Cerestar currently has 15 plants in Europe; nine are grinding plants and the other six carry out further processing of specialty products such as citric acid, sorbitol, polyols and modified starches.

   Among the variety of facilities is a modern glucose refinery in Manchester, U.K., producing a wide range of glucose syrups, caramel, dextrose and starch; a plant at Sas van Gent, the Netherlands, designed to process waxy maize, the starch from which is particularly suitable for use in foods; and a plant in Spain that concentrates on materials for the pharmaceutical industry. Products for the paper industry are manufactured at Krefeld, Germany, and Haubourdin, France.

   Cerestar's aim is to be able to produce starch from a wide range of carbohydrate sources to take advantage of economic developments and the structural differences in the starch molecules themselves. Although maize remains the main raw material for starch production, use of wheat is increasing. Most of Cerestar's plants process only maize, although the Netherlands plant processes both wheat and maize and the Zulpich, Germany, plant processes only wheat.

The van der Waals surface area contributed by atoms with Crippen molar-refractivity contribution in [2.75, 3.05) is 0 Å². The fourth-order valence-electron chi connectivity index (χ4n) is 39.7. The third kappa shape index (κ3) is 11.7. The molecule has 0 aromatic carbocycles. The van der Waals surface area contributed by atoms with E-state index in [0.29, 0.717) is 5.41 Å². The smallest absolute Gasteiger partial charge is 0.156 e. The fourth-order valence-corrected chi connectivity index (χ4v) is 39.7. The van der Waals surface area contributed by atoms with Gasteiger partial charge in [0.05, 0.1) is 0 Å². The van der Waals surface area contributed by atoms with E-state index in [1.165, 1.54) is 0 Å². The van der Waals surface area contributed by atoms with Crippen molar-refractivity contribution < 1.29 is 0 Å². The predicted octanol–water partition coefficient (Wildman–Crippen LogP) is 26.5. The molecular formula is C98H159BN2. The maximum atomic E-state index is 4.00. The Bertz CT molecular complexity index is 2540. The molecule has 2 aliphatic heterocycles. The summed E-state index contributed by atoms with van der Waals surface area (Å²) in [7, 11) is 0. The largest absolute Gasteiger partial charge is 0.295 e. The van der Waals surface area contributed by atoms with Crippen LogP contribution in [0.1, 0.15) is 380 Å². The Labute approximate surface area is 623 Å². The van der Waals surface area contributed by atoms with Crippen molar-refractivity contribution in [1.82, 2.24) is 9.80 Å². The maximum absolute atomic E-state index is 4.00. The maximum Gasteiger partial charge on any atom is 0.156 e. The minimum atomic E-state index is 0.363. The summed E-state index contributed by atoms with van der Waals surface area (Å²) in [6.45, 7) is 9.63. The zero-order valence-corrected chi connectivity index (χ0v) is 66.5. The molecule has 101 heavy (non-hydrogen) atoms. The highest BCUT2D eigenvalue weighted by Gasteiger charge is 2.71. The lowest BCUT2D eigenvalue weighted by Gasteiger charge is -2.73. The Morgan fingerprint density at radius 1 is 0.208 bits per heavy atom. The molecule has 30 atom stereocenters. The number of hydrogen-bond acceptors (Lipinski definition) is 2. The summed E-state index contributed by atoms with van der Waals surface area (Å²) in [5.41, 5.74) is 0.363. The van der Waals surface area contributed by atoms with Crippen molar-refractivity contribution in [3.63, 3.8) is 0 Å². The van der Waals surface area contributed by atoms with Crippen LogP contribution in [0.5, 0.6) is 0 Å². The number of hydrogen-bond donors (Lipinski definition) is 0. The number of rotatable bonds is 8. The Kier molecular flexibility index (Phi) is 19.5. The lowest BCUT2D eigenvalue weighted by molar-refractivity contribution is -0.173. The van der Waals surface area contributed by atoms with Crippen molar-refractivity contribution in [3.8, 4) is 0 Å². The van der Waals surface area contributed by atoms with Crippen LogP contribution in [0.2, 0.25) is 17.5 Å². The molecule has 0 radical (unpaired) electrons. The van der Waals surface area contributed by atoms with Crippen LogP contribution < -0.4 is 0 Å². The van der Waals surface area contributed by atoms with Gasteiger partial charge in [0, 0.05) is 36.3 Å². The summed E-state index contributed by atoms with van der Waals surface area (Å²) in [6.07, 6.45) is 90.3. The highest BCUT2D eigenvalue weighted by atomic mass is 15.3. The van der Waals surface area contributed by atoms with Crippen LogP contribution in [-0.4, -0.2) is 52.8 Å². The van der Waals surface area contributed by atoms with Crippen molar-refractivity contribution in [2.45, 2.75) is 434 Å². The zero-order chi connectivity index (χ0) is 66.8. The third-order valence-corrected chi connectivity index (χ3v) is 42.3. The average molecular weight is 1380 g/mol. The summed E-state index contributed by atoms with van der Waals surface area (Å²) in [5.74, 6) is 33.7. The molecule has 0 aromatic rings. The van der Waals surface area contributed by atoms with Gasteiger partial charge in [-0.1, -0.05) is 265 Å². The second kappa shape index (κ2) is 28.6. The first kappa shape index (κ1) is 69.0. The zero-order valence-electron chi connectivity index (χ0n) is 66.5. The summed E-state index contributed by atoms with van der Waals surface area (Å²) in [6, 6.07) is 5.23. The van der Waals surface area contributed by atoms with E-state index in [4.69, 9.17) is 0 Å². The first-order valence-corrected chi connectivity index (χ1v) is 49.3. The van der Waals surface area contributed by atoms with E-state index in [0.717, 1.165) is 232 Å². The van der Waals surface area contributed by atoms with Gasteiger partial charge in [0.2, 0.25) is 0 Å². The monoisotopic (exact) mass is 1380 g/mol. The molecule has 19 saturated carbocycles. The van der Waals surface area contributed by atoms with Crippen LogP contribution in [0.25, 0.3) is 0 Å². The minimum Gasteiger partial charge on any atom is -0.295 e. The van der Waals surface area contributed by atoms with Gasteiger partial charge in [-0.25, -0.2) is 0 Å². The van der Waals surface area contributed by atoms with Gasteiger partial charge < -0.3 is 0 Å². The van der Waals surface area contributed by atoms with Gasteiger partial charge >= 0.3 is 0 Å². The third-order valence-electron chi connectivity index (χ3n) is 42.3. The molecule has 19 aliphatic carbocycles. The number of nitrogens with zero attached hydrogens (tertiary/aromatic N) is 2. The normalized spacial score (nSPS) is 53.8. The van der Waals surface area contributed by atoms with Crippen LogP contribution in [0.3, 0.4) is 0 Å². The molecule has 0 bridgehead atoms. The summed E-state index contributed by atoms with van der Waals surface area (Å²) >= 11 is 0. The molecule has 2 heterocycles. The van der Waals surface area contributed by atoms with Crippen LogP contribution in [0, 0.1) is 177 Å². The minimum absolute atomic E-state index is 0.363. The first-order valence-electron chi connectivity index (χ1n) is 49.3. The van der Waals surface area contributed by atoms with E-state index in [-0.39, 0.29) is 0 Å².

In addition, the new plant at Barby in eastern Germany (see accompanying article) has developed production processes to produce a wide and flexible range of sweeteners for the food, drink and confectionery industries based on wheat starch. The company's newest plant, Barby is the largest dedicated wheat starch plant in the world, but its core equipment has been designed to switch to maize processing if this becomes a better economic proposition.

   Cerestar's president and managing director, Silvio Kluzer, says the company's strategy is to maintain a balance between wheat and maize to hedge its bets against the political uncertainties of the Common Agricultural Policy.

   “Some people believe in corn (maize) and some in wheat,” Mr. Kluzer told World Grain in an exclusive interview recently. “It is difficult to see which will be the most competitive in the future. At the moment wheat has the edge because it costs less. But we believe it is prudent to be able to handle both grains because the economics of wheat are very dependent on the market price of its co-product vital wheat gluten, which in itself is very volatile.”